The Zionist Conspiracy

A clandestine undertaking on behalf of Israel, the Jets and the Jews.

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Friday, December 08, 2006

The New York media is today reporting about the arrest of a Brooklyn rabbi on charges of child molestation. Reportedly rumors of abuse by this rabbi had been circulating for more than two decades. One can only hope that the legal justice system reaches the right result.

When I was in law school, a fellow student would express his fury whenever the subject of NCSY came up, but he would never elaborate. Then, a few years later, a longtime NCSY leader was charged in a Jewish Week report of abuse against NCSY members - including physical, verbal and sexual abuse. A report commissioned by the Orthodox Union was quite damning, indicating that many had known for years that, at the very least, something was amiss. Subsequently, the rabbi was charged with and convicted of sexual abuse toward female students at a school he was employed with.

Also while I was in law school, another fellow student told me that in a boys yeshiva high school, one student committed a sexual act against a younger student. The rabbis suggested some sort of counseling, and, according to my classmate, the perpetrator later got married and fathered children. He did not give me more details than that - and I am not even sure which school this allegedly occurred in.

Perhaps less reprehensibly, but nonetheless disturbingly, I was told about a rabbi who had a sexual relationship with a much younger woman. The relationship was probably consensual in the legal sense, but at the very least, this man has no business being a rabbi if the allegations are true. The person who told this to me heard it from the women allegedly involved, and asked me to promise (at the woman's request that it be kept quiet) that I would never specify details to anyone, and I therefore haven't and won't.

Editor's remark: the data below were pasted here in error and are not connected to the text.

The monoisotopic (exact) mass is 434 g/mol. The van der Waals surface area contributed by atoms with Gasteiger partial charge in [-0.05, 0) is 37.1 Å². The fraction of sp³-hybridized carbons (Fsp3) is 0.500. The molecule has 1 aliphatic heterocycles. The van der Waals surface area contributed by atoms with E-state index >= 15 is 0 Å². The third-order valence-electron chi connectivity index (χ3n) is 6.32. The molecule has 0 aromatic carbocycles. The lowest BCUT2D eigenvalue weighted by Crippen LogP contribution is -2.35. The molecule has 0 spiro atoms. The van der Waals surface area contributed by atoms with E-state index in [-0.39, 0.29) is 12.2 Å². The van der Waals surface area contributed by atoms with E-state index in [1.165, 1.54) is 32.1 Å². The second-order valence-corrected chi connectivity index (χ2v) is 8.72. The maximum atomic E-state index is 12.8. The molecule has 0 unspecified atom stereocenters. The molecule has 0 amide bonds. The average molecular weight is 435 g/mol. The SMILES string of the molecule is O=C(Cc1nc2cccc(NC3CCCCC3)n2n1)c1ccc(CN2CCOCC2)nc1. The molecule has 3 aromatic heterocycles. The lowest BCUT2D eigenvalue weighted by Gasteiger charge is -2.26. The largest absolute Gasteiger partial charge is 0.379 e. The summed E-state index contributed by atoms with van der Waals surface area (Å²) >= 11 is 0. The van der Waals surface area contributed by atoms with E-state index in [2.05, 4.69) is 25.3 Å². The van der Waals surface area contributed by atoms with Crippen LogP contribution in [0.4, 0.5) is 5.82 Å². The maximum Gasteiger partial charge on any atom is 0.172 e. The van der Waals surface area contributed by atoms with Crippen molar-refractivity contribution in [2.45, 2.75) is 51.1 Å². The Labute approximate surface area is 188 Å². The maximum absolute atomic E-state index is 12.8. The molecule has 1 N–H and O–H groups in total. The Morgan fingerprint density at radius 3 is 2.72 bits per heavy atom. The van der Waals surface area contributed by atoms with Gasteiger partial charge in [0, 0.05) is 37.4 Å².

Sexual abuse is a far worse crime than physical abuse, and yet from my own experience with the latter - admittedly going back more than two decades - I fear that there is a knee jerk desire to keep things quiet.

On this blog 18 months ago, I wrote about my 6th grade rebbi, who "grabbed me, slammed my head and body against the wall and punched me repeatedly. This went on for quite a while. When he was done, he warned me not to tell my parents, or he would have me thrown out of the yeshiva." Two days later, when I told the school principal what happened, the principal's reaction "was to berate me for making false accusations against a rebbi, and he actually forced me to apologize to the rebbi. The rebbi was not fired and I went back to his classroom."

At the end of the school year, the rebbi left, and went to a chasidic yeshiva. I would like to think that I was his last victim, but have my doubts.

That was one of two severe beatings I encountered in my elementary school, and I can remember a number of other students being subjected to physical abuse.

Today, while the situation is surely not perfect, and I have heard that in chasidic schools these kinds of things still happen (albeit less frequently), I sense that parents are much more likely to serve as advocates for their children, and the schools are aware that there is zero tolerance for abuse.

It's relatively easy, however, to eradicate physical abuse in our schools. In the past, rebbis would simply beat students up in the hallway, as though that was an acceptable reaction to misconduct or mischief. For obvious reasons, when it comes to sexual abuse or impropriety, there are rarely third party witnesses, and it is difficult and perhaps impossible to differentiate between unfounded malicious rumors and clear evidence upon which action must be taken.

Nevertheless, in a society in which people are implored to consult rabbis about family planning, Internet use, and bugs in lettuce and water, it is time for our rabbinic leadership to provide guidelines so that the masses understand what the proper approach is in each situation involving allegations of abuse.

It is not okay, in contrast, for the rabbinic leadership to respond to allegations of abuse by sending the alleged perpetrator elsewhere.